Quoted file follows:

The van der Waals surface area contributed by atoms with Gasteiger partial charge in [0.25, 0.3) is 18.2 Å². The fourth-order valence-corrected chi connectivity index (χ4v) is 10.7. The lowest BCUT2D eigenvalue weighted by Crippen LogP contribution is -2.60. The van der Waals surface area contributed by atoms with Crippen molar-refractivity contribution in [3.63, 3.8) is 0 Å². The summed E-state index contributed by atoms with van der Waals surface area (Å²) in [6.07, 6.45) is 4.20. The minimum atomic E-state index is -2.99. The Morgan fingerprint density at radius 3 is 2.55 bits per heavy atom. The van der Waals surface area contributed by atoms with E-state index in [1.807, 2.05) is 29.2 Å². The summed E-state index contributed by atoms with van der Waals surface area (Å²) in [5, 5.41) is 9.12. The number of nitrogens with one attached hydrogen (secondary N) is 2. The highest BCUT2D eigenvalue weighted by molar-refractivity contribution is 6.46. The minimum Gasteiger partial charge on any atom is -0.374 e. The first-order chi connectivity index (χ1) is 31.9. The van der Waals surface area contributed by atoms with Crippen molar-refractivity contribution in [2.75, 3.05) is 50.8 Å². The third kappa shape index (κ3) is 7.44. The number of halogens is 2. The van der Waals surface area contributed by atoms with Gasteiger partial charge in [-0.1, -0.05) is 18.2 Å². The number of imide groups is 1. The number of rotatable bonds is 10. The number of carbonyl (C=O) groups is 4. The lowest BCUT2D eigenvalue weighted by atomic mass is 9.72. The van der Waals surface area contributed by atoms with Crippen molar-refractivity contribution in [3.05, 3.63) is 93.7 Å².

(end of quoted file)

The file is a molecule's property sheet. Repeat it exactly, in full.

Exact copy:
The van der Waals surface area contributed by atoms with Gasteiger partial charge in [0.25, 0.3) is 18.2 Å². The fourth-order valence-corrected chi connectivity index (χ4v) is 10.7. The lowest BCUT2D eigenvalue weighted by Crippen LogP contribution is -2.60. The van der Waals surface area contributed by atoms with Crippen molar-refractivity contribution in [3.63, 3.8) is 0 Å². The summed E-state index contributed by atoms with van der Waals surface area (Å²) in [6.07, 6.45) is 4.20. The minimum atomic E-state index is -2.99. The Morgan fingerprint density at radius 3 is 2.55 bits per heavy atom. The van der Waals surface area contributed by atoms with E-state index in [1.807, 2.05) is 29.2 Å². The summed E-state index contributed by atoms with van der Waals surface area (Å²) in [5, 5.41) is 9.12. The number of nitrogens with one attached hydrogen (secondary N) is 2. The highest BCUT2D eigenvalue weighted by molar-refractivity contribution is 6.46. The minimum Gasteiger partial charge on any atom is -0.374 e. The first-order chi connectivity index (χ1) is 31.9. The van der Waals surface area contributed by atoms with Crippen molar-refractivity contribution in [2.75, 3.05) is 50.8 Å². The third kappa shape index (κ3) is 7.44. The number of halogens is 2. The van der Waals surface area contributed by atoms with Gasteiger partial charge in [-0.1, -0.05) is 18.2 Å². The number of imide groups is 1. The number of rotatable bonds is 10. The number of carbonyl (C=O) groups is 4. The lowest BCUT2D eigenvalue weighted by atomic mass is 9.72. The van der Waals surface area contributed by atoms with Crippen molar-refractivity contribution in [3.05, 3.63) is 93.7 Å².